In Afghanistan, the Shomali Plain, also called the Shomali Valley, is a plateau north of Kabul, approximately 30 km wide and 80 km long. Once, it was an extremely fertile area, but it became a desert, considered by the UN Mine Action Center as one of the world's most landmine-ridden areas.  Today, it is one of the relatively few prospering areas of Afghanistan. The road is militarily necessary, and has been rebuilt and security is in place, although the same urgency does not exist elsewhere in the country. 
From Kabul, the road runs to Charikar and Bagram Airport in Parwan Province, and then into the Hindu Kush mountains to the Salang Tunnel. The tunnel provides the only year-round, all-weather access to the north of Afghanistan.
When the Taliban retreated from it in 1997, they poisoned wells, cut down trees, and destroyed the irrigation system of what was a largely Tajik area.  In the Afghanistan War (2001-), the Northern Alliance was directed to take the Plain after it secured the supply routes from the north, and wait for an international peacekeeping force to move into Kabul. They did not wait, however, and occupied Kabul without major problems.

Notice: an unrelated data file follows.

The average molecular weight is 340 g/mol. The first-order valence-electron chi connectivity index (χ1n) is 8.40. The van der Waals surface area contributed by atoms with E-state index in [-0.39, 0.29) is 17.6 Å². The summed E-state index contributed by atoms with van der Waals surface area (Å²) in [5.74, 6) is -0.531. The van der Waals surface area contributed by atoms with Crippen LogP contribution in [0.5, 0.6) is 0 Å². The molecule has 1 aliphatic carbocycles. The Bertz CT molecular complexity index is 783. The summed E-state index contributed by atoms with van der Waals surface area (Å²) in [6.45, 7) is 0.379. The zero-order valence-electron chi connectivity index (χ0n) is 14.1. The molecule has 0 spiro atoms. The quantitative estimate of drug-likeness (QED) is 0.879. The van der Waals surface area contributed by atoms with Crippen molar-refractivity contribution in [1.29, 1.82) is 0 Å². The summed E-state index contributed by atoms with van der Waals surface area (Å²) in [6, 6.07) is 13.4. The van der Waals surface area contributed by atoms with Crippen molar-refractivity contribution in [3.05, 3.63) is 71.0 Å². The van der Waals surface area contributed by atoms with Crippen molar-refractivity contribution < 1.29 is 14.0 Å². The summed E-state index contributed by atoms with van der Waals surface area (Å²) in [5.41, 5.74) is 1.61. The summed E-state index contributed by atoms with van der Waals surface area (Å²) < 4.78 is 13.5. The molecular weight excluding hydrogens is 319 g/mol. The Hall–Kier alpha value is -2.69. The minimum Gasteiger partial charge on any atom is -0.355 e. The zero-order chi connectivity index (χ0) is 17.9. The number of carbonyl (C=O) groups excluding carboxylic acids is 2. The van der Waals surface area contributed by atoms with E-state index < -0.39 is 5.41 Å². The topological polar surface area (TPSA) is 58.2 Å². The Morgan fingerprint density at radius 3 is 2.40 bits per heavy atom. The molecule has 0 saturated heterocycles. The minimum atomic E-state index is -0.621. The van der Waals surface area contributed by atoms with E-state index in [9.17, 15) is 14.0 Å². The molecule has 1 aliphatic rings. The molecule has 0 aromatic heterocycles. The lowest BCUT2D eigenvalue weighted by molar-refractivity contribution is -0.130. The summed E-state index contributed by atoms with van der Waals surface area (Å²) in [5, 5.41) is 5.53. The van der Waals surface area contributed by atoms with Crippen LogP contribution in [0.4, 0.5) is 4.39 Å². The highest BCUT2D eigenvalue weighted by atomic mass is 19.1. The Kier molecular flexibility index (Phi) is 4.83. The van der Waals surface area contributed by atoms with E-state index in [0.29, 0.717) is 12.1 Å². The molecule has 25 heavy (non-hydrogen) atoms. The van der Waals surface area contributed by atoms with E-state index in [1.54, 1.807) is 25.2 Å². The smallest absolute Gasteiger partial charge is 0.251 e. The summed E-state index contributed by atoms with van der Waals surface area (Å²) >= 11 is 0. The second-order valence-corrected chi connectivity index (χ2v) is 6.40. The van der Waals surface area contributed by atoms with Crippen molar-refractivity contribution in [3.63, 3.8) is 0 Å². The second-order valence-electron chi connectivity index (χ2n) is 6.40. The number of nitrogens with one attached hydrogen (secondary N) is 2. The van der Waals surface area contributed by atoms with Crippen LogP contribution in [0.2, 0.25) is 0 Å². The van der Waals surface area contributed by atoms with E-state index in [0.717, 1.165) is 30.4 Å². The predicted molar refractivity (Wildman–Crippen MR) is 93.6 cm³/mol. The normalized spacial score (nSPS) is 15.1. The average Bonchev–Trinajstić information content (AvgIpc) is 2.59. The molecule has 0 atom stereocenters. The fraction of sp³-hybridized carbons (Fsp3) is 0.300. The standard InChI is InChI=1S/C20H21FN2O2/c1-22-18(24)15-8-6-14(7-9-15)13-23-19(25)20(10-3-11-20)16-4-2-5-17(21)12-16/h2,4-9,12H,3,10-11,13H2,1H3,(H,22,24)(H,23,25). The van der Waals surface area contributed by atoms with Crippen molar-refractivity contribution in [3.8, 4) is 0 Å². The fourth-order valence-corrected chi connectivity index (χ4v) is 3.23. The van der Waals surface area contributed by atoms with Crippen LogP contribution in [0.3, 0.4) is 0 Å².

- Lukas Einsele, Shomali Plain
- Patrick Cockburn (May 3, 2009), "Letter from Kabul: Eight years after the war to overthrow the Islamist regime, one part of Afghanistan is beginning to flourish again – but it's very much the exception", Independent (U.K.)
- Ahmed Rashid (2000), Taliban: Militant Islam, Oil and Fundamentalism in Central Asia, Yale University Press, ISBN 0300089023, p. 62
- Returnees help Afghanistan's Shomali Plain to flourish again, United Nations High Commissioner for Refugees (UNHCR), July 28, 2004